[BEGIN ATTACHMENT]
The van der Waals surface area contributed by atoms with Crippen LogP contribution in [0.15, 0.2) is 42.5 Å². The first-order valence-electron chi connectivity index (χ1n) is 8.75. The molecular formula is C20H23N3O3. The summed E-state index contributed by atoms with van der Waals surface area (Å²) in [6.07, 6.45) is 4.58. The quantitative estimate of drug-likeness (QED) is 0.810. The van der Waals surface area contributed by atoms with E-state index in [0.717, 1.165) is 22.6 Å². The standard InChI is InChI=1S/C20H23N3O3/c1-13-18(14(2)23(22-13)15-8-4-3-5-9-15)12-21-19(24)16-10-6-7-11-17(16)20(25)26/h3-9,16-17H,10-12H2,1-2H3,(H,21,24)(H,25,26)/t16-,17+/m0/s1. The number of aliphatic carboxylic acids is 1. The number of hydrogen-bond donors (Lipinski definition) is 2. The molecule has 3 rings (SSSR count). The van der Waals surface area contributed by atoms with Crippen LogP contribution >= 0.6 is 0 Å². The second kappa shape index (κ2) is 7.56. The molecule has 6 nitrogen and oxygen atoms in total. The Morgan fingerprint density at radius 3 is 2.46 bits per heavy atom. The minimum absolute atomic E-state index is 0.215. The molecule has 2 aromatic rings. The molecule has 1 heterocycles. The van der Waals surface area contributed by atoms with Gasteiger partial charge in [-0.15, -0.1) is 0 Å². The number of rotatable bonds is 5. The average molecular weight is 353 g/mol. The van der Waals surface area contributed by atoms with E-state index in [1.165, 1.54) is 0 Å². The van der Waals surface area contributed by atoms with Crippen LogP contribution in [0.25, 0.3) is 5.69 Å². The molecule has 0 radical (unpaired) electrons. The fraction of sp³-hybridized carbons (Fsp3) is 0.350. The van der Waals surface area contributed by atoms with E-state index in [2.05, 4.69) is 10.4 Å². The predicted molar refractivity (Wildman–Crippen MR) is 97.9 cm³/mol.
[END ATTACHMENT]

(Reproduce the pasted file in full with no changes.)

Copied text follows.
The van der Waals surface area contributed by atoms with Crippen LogP contribution in [0.15, 0.2) is 42.5 Å². The first-order valence-electron chi connectivity index (χ1n) is 8.75. The molecular formula is C20H23N3O3. The summed E-state index contributed by atoms with van der Waals surface area (Å²) in [6.07, 6.45) is 4.58. The quantitative estimate of drug-likeness (QED) is 0.810. The van der Waals surface area contributed by atoms with E-state index in [0.717, 1.165) is 22.6 Å². The standard InChI is InChI=1S/C20H23N3O3/c1-13-18(14(2)23(22-13)15-8-4-3-5-9-15)12-21-19(24)16-10-6-7-11-17(16)20(25)26/h3-9,16-17H,10-12H2,1-2H3,(H,21,24)(H,25,26)/t16-,17+/m0/s1. The number of aliphatic carboxylic acids is 1. The number of hydrogen-bond donors (Lipinski definition) is 2. The molecule has 3 rings (SSSR count). The van der Waals surface area contributed by atoms with Crippen LogP contribution >= 0.6 is 0 Å². The second kappa shape index (κ2) is 7.56. The molecule has 6 nitrogen and oxygen atoms in total. The Morgan fingerprint density at radius 3 is 2.46 bits per heavy atom. The minimum absolute atomic E-state index is 0.215. The molecule has 2 aromatic rings. The molecule has 1 heterocycles. The van der Waals surface area contributed by atoms with Gasteiger partial charge in [-0.15, -0.1) is 0 Å². The number of rotatable bonds is 5. The average molecular weight is 353 g/mol. The van der Waals surface area contributed by atoms with E-state index in [1.165, 1.54) is 0 Å². The van der Waals surface area contributed by atoms with Crippen LogP contribution in [0.25, 0.3) is 5.69 Å². The molecule has 0 radical (unpaired) electrons. The fraction of sp³-hybridized carbons (Fsp3) is 0.350. The van der Waals surface area contributed by atoms with E-state index in [2.05, 4.69) is 10.4 Å². The predicted molar refractivity (Wildman–Crippen MR) is 97.9 cm³/mol.